During periods of economic boom, successful brands grow faster than their competitors, whereas during periods of recession they fall slower. Now, one only needs to learn the secret formula for brand success, and the market is conquered. The sad truth, however, is that there is no such formula. The recipe of success is different for every project. In some cases, using relevant consumer trends may help, whereas in other cases it is product innovations, skillful work with distribution, or outstanding, attractive packaging design that may come in handy.
It is obvious that the whole complexity of the world cannot be reduced to a single formula, and it is just as unrealistic to build models which would ideally explain the majority of branding phenomena. And there is certain logic in this. As Edgar Peters has noted in his book “Chaos and Order in the Capital Markets”, if there were an ideal formula, it would have been discovered by this point. The market being “unknowable” ensures its vitality, as only in these conditions nobody could single-handedly obtain the world’s wealth. If this were possible, markets along with brands would cease to exist. 
Despite the uniqueness of every brand success story in “boring” product categories, there is a specific feature which is highly distinct, namely new brands gathering whole pools of awards at creativity festivals and competitions rarely ending up reaching success in cruel everyday operation in “routine” categories. And, on the contrary, seemingly indistinguishable brands without any festival awards tend to steadily dominate the markets.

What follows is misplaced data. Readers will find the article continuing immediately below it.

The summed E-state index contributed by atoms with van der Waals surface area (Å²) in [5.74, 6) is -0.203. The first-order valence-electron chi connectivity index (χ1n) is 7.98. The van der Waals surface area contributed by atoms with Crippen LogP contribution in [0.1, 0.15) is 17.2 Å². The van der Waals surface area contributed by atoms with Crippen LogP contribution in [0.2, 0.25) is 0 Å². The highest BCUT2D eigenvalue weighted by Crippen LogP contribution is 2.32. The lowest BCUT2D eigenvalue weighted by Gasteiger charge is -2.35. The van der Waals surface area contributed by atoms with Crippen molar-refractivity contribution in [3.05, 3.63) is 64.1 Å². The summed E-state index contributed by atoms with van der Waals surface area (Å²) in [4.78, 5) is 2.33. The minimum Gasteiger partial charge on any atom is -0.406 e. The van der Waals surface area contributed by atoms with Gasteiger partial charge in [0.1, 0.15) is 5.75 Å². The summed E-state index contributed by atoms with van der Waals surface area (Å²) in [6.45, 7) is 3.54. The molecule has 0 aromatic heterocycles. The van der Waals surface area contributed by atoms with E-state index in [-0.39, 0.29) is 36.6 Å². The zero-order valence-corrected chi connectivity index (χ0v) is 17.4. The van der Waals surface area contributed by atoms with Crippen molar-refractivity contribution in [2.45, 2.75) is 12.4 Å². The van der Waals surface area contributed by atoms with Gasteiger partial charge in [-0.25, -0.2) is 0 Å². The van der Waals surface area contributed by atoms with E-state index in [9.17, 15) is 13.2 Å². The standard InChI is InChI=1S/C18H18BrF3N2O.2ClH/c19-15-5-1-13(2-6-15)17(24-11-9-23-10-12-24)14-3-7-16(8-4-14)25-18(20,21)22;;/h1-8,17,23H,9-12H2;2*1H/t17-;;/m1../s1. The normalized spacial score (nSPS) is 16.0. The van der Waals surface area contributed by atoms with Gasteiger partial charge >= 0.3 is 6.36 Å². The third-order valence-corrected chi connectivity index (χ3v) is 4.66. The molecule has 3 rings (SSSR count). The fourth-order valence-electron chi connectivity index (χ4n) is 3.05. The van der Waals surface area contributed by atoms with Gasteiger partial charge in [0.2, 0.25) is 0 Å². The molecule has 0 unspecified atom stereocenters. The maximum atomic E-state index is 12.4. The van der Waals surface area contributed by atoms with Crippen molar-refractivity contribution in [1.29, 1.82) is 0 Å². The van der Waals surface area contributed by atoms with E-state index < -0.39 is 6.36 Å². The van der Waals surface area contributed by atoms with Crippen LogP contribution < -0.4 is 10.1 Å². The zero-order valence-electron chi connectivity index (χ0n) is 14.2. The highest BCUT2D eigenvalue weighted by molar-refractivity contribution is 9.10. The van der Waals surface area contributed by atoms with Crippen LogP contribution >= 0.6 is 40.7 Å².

Among the 20 leading brands in several “routine” categories in the mass market (without niche and premium segments), only one got a festival award for packaging design. Said sample could be expanded by dozens of other commercially successful brands, but the overall picture would not change. Commercially successful brands in these markets do get awarded at festivals, but extremely rarely. The reason is that the criteria for packaging design success at creativity festivals are vastly different from those that are necessary for stable commercial results in the “boring” markets. Therefore sales are often provided by brands other than those developed specifically for festival awards.
Let us examine several champion brands on the food market as well as important factors of their commercial success:
“Lamber”, semi-hard cheeses:
* introduction of a brand to a market with low competition and a high profit margin, having great potential for branding;
* a unique spherical shape, meeting consumer stereotypes on the ideal “cheeselike” shape of the product;
* a “cheeselike” name, mimicking names of European cheese varieties (Camembert) to a Russian ear;